I remember waking up very early one morning in a tiny reed-and leaf shelter on the banks of the Curaray River [in Ecuador]. My three-year-old and I had spent the night there with some Indians on our way home to a clearing about a day’s journey beyond. Rain was sweeping over the river and the sandy beach in great waving sheets, and with the rain a huge loneliness seemed about to drown me. I felt that I could not face a day like that in a dugout canoe, nor did I have the least desire to get back to that clearing. Civilization was what I wanted that moment, not adventure, but I had no choice. God met me there that morning, and strengthened me with an It is written, reminding me of His promises, I will never leave you nor forsake you. I am with you always. (Matthew 4:8) . . . The pain of loneliness is one way in which [God] wants to get our attention. We may be earnestly desiring to be obedient and holy. But we may be missing the fact that it is here, where we happen to be at this moment and not in another place or another time, that we may learn to love Him–here where it seems He is not at work, where His will seems obscure or frightening, where He is not doing what we expected Him to do, where He is most absent. Here and nowhere else is the appointed place. If faith does not go to work here, it will not go to work at all.” Elizabeth Elliot
.

“Thomas said to him, ‘Lord, we don’t know where you are going,
so how can we know the way?'”
John 14:5 NIV

Moving From the Head to the Heart

  • Have you considered that your loneliness, in all its pain, could be “Jesus calling?”
  • God often works in ways we don’t see, understand, or even appreciate. How do you handle the confusion, frustration, fear, anger or disillusionment that comes with that?
  • Can you express your questions or complaints to God? Can your faith still “go to work?”

Abba, I don’t want to bury my complaints–or let them bury me. Help my unbelief.

For more: “God Shouts to Us in Our Pain” by Daniel Ritchie

__________

Daily Riches: Crossing Boundaries to Where God Is Revealed (Belden Lane)

“The desert loves to strip bare.” Jerome

“Desert and mountain places, located on the margins of society, are locations of choice in luring God’s people to a deeper understanding of who they are. Yahweh frequently moves to the boundary in order to restore the center, calling a broken people back to justice and compassion. When Ahab brings the worship of Baal into the court of Israel, God sends fire on the mountain to refocus the direction of Israel’s praise (1 Kings 18). At the peripheral place, unsettling and ‘eccentric’ as it may be, the core of a people’s identity is reconceived. Scholars sensitive to the function of place in biblical narrative observe that Jesus, in a similar way, frequently presses the people closest to him into places they find threatening. Jesus is always redefining the nature of ‘center.’ He moves regularly beyond the safety and exclusiveness of the Jewish homeland in Galilee to include Gentiles in outlying regions where his disciples are reluctant to go. He functions repeatedly as a boundary crosser, pushing his disciples to edges they find exceedingly uncomfortable. In Mark 6:45, he uses the harsh language of a sailor in forcing them to cross the Sea of Galilee, raising sail for Gentile Bethsaida. ‘Just shut up and get in the boat,’ he seems to be saying. They don’t want to go, but Jesus insists. He knows that places on the edge, those considered God-forsaken by many, are where his identity as Messiah has to be revealed. Out in the wilds anything can happen. He pushes to the east coast of the Sea of Galilee, to the swine-herding country of the Geraenes to heal the demoniac (Luke 8:26-39). He goes north over the border into Tyre and Sidon to affirm the faith of the Syrophenician woman and cure her daughter (Matt. 15:21-28). He heals in Decapolis, on the far side of the Jordan. He feeds a multitude on the eastern or foreign side of the lake, even as he had done on the western or Jewish side (Mark 8:1-10). Ever dragging his disciples away from the familiarity of home, he declares present the power of the kingdom in the alien landscapes of another land.” Belden Lane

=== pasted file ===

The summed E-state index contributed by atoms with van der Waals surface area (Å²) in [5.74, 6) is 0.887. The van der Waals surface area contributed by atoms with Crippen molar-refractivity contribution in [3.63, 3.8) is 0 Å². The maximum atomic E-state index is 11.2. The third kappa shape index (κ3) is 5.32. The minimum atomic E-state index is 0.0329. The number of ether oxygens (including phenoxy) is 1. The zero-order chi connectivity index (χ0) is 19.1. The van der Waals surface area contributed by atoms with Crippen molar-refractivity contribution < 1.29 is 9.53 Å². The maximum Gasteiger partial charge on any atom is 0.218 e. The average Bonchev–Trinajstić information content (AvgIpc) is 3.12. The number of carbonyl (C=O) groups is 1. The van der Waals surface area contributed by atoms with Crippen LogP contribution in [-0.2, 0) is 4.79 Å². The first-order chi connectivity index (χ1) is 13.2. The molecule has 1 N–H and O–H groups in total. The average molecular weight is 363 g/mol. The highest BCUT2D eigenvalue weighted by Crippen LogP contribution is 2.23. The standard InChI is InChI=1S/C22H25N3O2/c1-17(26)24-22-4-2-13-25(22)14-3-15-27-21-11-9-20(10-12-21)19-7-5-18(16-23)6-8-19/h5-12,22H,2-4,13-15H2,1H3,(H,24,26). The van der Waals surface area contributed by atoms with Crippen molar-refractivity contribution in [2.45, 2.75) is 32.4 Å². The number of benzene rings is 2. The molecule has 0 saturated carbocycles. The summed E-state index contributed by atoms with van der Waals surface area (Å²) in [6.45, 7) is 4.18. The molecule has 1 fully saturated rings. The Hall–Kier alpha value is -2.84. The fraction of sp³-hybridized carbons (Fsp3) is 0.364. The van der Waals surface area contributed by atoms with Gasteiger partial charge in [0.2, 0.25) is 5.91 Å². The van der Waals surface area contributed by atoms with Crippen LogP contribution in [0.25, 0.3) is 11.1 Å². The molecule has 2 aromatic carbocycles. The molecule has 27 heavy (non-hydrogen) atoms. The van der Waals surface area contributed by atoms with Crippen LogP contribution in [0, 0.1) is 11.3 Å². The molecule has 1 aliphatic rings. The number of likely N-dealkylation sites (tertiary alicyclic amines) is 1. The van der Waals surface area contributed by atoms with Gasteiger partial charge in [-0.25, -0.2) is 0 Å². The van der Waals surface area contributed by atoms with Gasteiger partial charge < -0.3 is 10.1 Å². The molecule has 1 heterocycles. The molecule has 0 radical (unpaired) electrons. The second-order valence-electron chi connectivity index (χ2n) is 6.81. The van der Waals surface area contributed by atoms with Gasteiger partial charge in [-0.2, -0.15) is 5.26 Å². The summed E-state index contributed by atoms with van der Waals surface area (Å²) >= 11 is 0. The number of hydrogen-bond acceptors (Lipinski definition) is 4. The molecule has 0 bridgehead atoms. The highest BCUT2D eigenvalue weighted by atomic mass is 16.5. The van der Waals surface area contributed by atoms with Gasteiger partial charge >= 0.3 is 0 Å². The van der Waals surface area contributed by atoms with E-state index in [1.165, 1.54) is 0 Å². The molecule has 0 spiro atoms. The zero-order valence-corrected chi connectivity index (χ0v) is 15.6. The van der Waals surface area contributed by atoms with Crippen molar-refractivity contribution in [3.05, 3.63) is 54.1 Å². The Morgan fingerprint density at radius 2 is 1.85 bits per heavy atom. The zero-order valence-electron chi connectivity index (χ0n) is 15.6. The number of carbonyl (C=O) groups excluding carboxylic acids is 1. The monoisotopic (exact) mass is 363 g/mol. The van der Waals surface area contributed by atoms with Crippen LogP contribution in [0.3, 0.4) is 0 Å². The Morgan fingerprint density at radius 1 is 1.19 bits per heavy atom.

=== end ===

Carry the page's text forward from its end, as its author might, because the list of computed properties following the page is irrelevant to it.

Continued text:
“Immediately after this, Jesus insisted that his disciples
get back into the boat and head across the lake to Bethsaida”
Mark 6:45

Moving From the Head to the Heart

  • Is your Jesus a “boundary crosser?”
  • Has he been dragging you “away from the familiarity of home?”
  • If not, why not?

Abba, use me as I move out of my comfort zone.

For More: The Solace of Fierce Landscapes by Belden Lane

_________________________________________________

These “Daily Riches” are for your encouragement as you seek God and God seeks you. I hope you’ll follow/share my blog. I appreciate your interest! Please leave a question or comment. – Bill

P.S. I’ve been working on a book that would be a collection of 365 daily readings–similar to and based on this blog. I’m looking for a publisher for this complicated project. If you have a contact or advice, please contact me.

Daily Riches: In Praise of Uncertaintly and Doubt (Maria Popova and Wislawa Szymborska)

“Doctors, teachers, gardeners—and I could list a hundred more professions. Their work becomes one continuous adventure as long as they manage to keep discovering new challenges in it. Difficulties and setbacks never quell their curiosity. A swarm of new questions emerges from every problem they solve. Whatever inspiration is, it’s born from a continuous ‘I don’t know.’ In a sentiment of chilling prescience today, as we witness tyrants drunk on certainty drain the world of its essential inspiration, Szymborska considers the destructive counterpoint to this generative not-knowing: